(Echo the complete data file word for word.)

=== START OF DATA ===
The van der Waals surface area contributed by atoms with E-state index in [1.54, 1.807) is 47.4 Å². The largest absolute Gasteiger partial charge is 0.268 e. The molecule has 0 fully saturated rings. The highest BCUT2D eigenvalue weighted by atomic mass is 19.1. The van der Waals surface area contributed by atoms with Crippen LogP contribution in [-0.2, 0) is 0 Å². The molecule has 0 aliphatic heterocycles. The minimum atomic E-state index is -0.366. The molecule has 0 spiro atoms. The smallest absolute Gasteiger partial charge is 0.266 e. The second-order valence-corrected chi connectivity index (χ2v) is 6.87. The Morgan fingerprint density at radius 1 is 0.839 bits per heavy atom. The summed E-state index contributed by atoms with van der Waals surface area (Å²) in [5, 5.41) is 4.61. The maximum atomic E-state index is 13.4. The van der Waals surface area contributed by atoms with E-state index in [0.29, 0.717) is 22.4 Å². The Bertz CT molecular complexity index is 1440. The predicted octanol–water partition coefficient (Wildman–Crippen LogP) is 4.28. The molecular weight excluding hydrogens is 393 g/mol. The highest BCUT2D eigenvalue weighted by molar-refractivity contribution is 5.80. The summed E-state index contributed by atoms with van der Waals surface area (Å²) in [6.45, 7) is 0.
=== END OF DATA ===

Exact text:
The van der Waals surface area contributed by atoms with E-state index in [1.54, 1.807) is 47.4 Å². The largest absolute Gasteiger partial charge is 0.268 e. The molecule has 0 fully saturated rings. The highest BCUT2D eigenvalue weighted by atomic mass is 19.1. The van der Waals surface area contributed by atoms with Crippen LogP contribution in [-0.2, 0) is 0 Å². The molecule has 0 aliphatic heterocycles. The minimum atomic E-state index is -0.366. The molecule has 0 spiro atoms. The smallest absolute Gasteiger partial charge is 0.266 e. The second-order valence-corrected chi connectivity index (χ2v) is 6.87. The Morgan fingerprint density at radius 1 is 0.839 bits per heavy atom. The summed E-state index contributed by atoms with van der Waals surface area (Å²) in [5, 5.41) is 4.61. The maximum atomic E-state index is 13.4. The van der Waals surface area contributed by atoms with E-state index in [0.29, 0.717) is 22.4 Å². The Bertz CT molecular complexity index is 1440. The predicted octanol–water partition coefficient (Wildman–Crippen LogP) is 4.28. The molecular weight excluding hydrogens is 393 g/mol. The highest BCUT2D eigenvalue weighted by molar-refractivity contribution is 5.80. The summed E-state index contributed by atoms with van der Waals surface area (Å²) in [6.45, 7) is 0.